He was a loving son and brother and loyal friend taken from us all too soon. To know Jeff was to love him unconditionally and with unreserved joy.
As we approach the edge of spring, we remember him and the happiness he brought into our lives. The world has lost a precious soul but heaven has gained a brilliant light.
Here’s to you my son
Jeffery Paul Correll,
Know that we all love
And miss you!
A. Last night I stood on my porch and breath deep the scent of moisture in the air,
It was only a little snow that melted immediately but the moisture smelled divine
You who live in areas that get this precious treasure from the sky regularly be aware you are blessed
I choose to live in this land of dry beauty, I do not let the water run I try to be conscious of every drop
Oh the sun we love of you your energy your rays brighten our days,
Father Sun, Sister Moon, Brother Rain, Mother Earth
All make our lives for we live through their grace and blessing
Snow falls short only a small gift yet our hearts leaps with joy for what we got
Our mountains stand bare only small white area at the tops
Woe be us as we pray for rain or snow, for without the wet we stand in fear of the dry
Yet all is not lost, winter and spring may still hold promise of life giving wet and still wash our dry tears away
In April of 1973 while I was on home leave from the US Air Force before I was to be sent into the belly of the beast of the war in Southeast Asia New Mexico received a snow storm of biblical proportions, In Las Vegas New Mexico 43 inches of snow fell
Needless to say the world came to a halt as New Mexican dug themselves out from this massive snow A state of emergency was declared, the Army came and we fed cow from the air in giant helicopters and drove Army tanks down snow closed ten foot drifted roads and rural home driveways
So never say never, I believe in Santa Clause, the Easter Bonny, Tooth Faily and honest politicians, used car salesman and the occasional good honest insurance agent I meet one once
Pray for snow or rain and turn off the faucet,
Wise water Gardener and grower are great
Our time is near
Wow. You guys do such an amazing job. Thank you so much. I appreciate all your hard work. You will be missed during your break!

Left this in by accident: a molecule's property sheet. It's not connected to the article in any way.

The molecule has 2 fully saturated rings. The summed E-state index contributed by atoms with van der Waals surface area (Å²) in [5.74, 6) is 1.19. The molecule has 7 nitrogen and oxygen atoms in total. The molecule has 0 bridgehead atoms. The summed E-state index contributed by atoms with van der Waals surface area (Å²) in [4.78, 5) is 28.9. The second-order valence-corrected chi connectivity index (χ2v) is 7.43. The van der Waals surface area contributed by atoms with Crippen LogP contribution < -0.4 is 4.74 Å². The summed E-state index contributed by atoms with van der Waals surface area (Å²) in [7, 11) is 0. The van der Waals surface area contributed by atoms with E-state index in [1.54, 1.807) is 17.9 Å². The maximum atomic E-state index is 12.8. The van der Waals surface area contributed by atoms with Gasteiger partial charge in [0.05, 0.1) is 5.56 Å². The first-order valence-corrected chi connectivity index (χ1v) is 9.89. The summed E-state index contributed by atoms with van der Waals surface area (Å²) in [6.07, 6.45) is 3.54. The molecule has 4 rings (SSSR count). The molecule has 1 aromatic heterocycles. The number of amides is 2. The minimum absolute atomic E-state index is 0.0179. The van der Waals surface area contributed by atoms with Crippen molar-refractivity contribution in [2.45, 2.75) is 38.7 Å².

Fantastic panel to lead into a well-deserved break. Thank you, thank you, thank you!
Let’s move on to the current plant puzzler:
???Real or Fake???
Last week, I jokingly asked if this cactus was real or fake:
Let’s see how you answered:
Ivynettle from Letters and Leaves wrote, “Fake, but at least it’s not even pretending to be real!
Is it greedy of me to want to be first once again? But I’m kind of on a roll with earning funny titles this week (just got “promoted” to moderator on my favourite internet forum, and the mods’ official title there is “Mantis” – it makes sense in context!)”
Alissa wrote, “lol fake”
Martha from Plowing Through Life wrote, “Hmmm…let me take a moment to think… This is the hardest one so far I guess I’ll vote fake “
Steph wrote, “Why is that chair being held hostage?”
Tom from Midwestern Jungle wrote, “Fake! It sure was a tough one”
Tina wrote, “Definitely a “designed” cactus. It’s SO stiff looking. Way too serious. Love the chair being “held hostage” !! Fake as all get out!”
On facebook, my awesome cousin Heather Hjortnaes wrote, “The cactus is utterly and completely fake! It appears to be wood, but I think even the wood is fake! I think that makes it doublefake.”
Another awesome cousin of mine – I love that we share a name! – Elise Ann Ralph, added, “It’s really something alright.”
That’s eight votes fake, zero votes real.
So what’s the correct answer?
Fake, of course. I don’t have a follow up photo because the cactus is so obviously fake. (It’s at Saggio’s restaurant, for you locals with inquiring minds.) It made me giggle, so thank you for indulging me.
Ivy, yes, it’s ok for you to be greedy about winning so many times in a row! You’re super speedy and you have every right to be proud of yourself for that! For being so fast this week, you’ve earned the title of “SUPERSONIC SPEEDSTER WINNINGNEST CHAMPIONETTA.” Congratulations, and well played. You may multiply all prizes by gravy. Good job!
Everyone’s a winner this week. To show my appreciation for you playing, I’d like to award each of you the following prizes: One spring of hope, four warm weather moments, 14 bragging rights, a baby giraffe, enchiladas, three plastic springs, 12 1/2 extra credit points, one sprung spring, no more snow, crackers, two pinkie fingers and February excellence. Congrats, and thanks so much for playing!
Up next, a new puzzler:
???Real or Fake???
Is this plant real or fake?
Think you know the answer, smartyplants? Leave your best guess in the comments section or on my facebook wall. You have until midnight next Thursday, February 28th, MST (that’s 2a.m. EST) to cast your vote. I’ll reveal the answer and the winner(s) next Friday. Remember, the prizes may be imaginary but the link to your site and the glory of winning are oh-so-real.
I’ll be back manana, hope to see you here.